Tipping in restaurants has always been something of a controversial issue. We Brits haven’t quite got the hang of it: the Americans take it as read, openly and generously tipping to make up the wages of the waiting staff; the French are undoubtedly more suave about the whole affair; we, on the other hand, never seem to get it right. How much to tip? To pay the 12.5% service charge and leave a cash tip? To tip even when service has been ineffably awful? It’s a boggy quagmire that can sink a successful evening.
To set the record straight, since October 2009 it is illegal to use tips to make up the minimum wage which most waiting staff are on. The practice was used in the industry to make up the cost of everything from the flowers adorning the reception to the laundry for the linen tablecloths – swallowed up by the enormous overheads of running a restaurant, tip money rarely made it into staff pockets. There’s talk of getting rid of that standard 12.5% on the bill but given we’re such a parsimonious lot, will we have to be forced to tip in other ways?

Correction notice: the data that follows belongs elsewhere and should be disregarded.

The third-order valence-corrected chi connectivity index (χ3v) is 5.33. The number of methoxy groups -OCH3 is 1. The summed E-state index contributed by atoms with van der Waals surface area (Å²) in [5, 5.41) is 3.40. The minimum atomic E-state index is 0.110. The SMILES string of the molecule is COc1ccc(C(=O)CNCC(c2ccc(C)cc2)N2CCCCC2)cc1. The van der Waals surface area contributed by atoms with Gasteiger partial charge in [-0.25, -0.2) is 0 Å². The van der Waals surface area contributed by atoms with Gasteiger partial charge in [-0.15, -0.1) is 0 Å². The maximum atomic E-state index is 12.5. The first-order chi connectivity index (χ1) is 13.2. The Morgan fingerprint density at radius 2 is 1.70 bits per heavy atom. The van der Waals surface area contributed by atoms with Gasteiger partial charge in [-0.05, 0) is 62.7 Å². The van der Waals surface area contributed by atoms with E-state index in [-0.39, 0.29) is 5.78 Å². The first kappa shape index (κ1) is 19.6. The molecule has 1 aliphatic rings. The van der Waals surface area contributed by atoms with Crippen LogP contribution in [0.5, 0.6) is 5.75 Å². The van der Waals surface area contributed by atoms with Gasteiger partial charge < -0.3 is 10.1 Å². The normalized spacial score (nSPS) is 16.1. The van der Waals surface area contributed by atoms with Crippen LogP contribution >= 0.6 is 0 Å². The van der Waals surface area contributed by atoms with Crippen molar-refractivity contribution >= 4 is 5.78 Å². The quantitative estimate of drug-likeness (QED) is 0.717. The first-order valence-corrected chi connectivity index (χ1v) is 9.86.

Tipping etiquette is a tricky business. Perhaps part of the problem is that in this country we still don’t think of waiting on tables as a ‘real’ job and consequently it doesn’t rate ‘real’ wages. Yet speak to any waiter or waitress who will detail the number of inter-personal skills and multi-tasking involved, all the while keeping a smile on your face, and you realise this is a skilled profession requiring certain skilled types. In France and America, to mention just two, waiting on is not seen as a demeaning, bottom-rung job; it’s hard work that they mostly take pride in delivering on. If you’ve had a nice night, it’s probably down to the skills of the waiter effecting communication between your table and the kitchen.
So maybe we need a little help. Who Gets The Tip is a new campaign to get you asking restaurants just that. Offering transparency for places to eat across the country, it highlights the tipping policy – or lack of – making it plain to the customer where their money is going. We do have to change the way we think about those we do our best to ignore on an evening out. And keep it simple: reward good service by leaving a 15% tip in cash on the table having first ascertained who gets the tip. If the service was poor, explain why you’re not leaving a tip. And if their tipping policy isn’t up to scratch make sure the tip goes to the waiter/waitress personally.
What’s your tipping policy? Are you a generous tipper or do you pay and run? What’s your tipping point?